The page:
Capital Embodied Structural Change by Elisa Keller

Join Elisa Keller for this event, which is part of the Macroeconomics Research Seminar Series, Autumn Term 2023

  • Tue 5 Dec 23

    13:30 - 15:00

  • Colchester Campus


  • Event speaker

    Elisa Keller

  • Event type

    Lectures, talks and seminars
    Macroeconomics Research Seminar Series

  • Event organiser

    Economics, Department of

Capital Embodied Structural Change by Elisa Keller

Join us for this weeks Macroeconomics Research Seminar, Autumn Term 2023.

Elisa Keller, from the University of Exeter Business School, will present this weeks Macroeconomics seminar on Capital Embodied Structural Change.


Structural change is one of the most robust features that characterize economic growth. Capital-embodied technological change (CETC), or the decline in the marginal consumption cost of investment, is a prominent source of economic growth. What is the role of CETC for structural change? We build new measures of CETC in the US from the decline in the price of new capital goods used in each sector between 1948 and 2020. We document faster CETC in services than in manufacturing than in agriculture; and show that CETC, when paired with the observed path of the labor share, can trace the dynamics of the price of output in agriculture relative to manufacturing, and to a less extent, that in services relative to manufacturing. To quantify the role of CETC for structural change we build a parsimonious model that accommodates sector-specific CETC through the usage of distinct bundles of equipment, as well as an endogenous sectoral labor share, which mediates the passthrough between CETC and structural change. Through counterfactuals, we find that CETC is the primary driver of the reallocation of output away from agriculture and accounts for a third of the reallocation towards services. These findings emphasize the importance of the composition of sectoral investment for structural change.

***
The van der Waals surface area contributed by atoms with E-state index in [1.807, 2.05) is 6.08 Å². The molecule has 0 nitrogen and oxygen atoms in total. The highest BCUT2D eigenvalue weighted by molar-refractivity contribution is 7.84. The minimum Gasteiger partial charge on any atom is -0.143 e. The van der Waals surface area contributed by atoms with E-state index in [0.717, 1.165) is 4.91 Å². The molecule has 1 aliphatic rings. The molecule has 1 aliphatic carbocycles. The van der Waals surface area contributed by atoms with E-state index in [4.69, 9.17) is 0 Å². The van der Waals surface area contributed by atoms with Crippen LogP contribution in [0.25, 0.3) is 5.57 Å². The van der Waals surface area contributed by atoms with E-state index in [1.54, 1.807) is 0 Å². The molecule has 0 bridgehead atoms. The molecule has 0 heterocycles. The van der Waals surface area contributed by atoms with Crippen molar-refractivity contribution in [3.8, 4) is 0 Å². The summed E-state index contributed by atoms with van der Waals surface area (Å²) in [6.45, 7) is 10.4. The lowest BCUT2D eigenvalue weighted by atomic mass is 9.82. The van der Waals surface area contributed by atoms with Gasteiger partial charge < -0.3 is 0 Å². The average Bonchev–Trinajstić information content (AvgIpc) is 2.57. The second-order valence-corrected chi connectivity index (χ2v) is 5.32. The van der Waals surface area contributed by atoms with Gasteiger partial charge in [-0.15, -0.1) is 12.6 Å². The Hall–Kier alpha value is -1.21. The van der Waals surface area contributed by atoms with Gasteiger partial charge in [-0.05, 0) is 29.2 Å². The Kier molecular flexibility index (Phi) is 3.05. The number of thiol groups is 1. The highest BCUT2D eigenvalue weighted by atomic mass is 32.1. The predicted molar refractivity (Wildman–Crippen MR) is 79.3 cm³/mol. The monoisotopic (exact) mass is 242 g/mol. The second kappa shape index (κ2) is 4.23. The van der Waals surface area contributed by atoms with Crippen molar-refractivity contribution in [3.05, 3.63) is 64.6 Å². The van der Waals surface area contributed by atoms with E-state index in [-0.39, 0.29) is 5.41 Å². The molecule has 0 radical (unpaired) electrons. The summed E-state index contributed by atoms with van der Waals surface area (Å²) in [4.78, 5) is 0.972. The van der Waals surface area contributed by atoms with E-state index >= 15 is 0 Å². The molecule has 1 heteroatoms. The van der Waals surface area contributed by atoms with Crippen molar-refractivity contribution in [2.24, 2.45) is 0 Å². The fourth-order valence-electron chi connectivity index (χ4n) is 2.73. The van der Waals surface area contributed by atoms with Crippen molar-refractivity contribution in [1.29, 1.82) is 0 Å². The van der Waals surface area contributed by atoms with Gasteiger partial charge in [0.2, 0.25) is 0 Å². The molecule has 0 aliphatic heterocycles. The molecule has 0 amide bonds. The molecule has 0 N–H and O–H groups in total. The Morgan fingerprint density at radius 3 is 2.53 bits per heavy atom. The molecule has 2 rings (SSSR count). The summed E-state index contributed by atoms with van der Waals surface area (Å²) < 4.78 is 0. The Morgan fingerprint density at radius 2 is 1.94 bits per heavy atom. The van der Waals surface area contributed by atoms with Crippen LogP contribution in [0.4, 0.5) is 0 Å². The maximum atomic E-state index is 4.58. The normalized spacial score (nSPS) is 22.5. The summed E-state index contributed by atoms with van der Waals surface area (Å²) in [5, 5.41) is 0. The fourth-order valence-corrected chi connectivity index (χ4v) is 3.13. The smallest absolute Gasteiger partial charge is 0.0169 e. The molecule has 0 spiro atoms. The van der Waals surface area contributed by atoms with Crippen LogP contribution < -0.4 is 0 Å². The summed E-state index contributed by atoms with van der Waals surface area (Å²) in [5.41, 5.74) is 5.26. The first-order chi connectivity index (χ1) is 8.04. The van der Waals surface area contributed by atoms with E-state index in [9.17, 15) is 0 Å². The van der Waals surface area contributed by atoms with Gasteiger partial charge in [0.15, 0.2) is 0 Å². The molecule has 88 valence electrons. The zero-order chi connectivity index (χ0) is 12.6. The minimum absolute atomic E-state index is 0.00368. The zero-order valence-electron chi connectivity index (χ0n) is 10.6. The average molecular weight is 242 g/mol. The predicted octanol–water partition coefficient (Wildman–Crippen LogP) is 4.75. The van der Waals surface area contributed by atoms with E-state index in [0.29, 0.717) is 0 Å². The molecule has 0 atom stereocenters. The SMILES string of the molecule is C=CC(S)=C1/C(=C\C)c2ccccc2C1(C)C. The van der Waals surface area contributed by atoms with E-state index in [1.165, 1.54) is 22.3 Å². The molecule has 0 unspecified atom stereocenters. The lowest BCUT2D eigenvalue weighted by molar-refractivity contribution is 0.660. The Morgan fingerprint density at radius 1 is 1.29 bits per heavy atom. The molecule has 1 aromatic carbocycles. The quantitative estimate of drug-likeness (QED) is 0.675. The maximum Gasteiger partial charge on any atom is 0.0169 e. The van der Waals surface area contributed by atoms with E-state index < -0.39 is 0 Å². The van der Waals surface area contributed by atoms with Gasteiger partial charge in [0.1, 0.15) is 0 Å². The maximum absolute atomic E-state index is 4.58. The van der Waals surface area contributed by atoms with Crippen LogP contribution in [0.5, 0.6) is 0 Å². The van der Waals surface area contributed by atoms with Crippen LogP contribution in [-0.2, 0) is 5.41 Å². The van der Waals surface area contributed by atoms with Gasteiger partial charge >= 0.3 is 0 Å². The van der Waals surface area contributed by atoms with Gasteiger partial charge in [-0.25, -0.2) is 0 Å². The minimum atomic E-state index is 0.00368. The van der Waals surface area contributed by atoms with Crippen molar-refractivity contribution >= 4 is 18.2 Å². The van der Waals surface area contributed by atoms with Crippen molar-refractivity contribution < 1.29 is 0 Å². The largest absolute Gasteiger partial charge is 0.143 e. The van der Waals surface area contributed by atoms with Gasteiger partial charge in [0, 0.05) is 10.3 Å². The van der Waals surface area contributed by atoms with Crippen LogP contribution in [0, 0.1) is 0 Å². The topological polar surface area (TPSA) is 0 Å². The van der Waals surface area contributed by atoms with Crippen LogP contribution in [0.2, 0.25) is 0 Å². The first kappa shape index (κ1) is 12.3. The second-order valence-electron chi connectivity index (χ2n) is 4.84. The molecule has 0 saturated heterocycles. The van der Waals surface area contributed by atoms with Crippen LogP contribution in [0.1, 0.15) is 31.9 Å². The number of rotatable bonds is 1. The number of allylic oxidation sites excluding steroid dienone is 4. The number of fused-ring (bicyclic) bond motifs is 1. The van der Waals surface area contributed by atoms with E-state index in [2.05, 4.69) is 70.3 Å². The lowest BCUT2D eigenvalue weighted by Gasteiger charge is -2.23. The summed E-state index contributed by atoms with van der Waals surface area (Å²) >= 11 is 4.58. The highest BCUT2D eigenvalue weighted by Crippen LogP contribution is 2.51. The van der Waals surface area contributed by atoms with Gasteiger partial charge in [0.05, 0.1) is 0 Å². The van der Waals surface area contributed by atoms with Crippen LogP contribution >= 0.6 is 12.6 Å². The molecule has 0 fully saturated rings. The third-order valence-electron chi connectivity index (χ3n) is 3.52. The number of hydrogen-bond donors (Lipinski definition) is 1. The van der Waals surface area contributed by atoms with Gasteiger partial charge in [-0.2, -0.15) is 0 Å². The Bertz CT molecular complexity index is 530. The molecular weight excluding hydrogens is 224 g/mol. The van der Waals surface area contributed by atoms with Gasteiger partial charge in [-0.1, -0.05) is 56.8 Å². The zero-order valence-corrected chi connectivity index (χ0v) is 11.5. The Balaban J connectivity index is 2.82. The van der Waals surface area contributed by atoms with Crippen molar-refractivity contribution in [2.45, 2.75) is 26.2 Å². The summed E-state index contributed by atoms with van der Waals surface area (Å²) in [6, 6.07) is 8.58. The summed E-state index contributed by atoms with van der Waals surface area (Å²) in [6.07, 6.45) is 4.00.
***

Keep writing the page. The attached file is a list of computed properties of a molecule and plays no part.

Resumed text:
This seminar will be held on campus in the Economics Common Room at 1.30pm on Tuesday 5th December 2023. This event is open to all levels of study and is also open to the public. To register your place, please contact the seminar organisers.

This event is part of the Macroeconomics Research Seminar Series.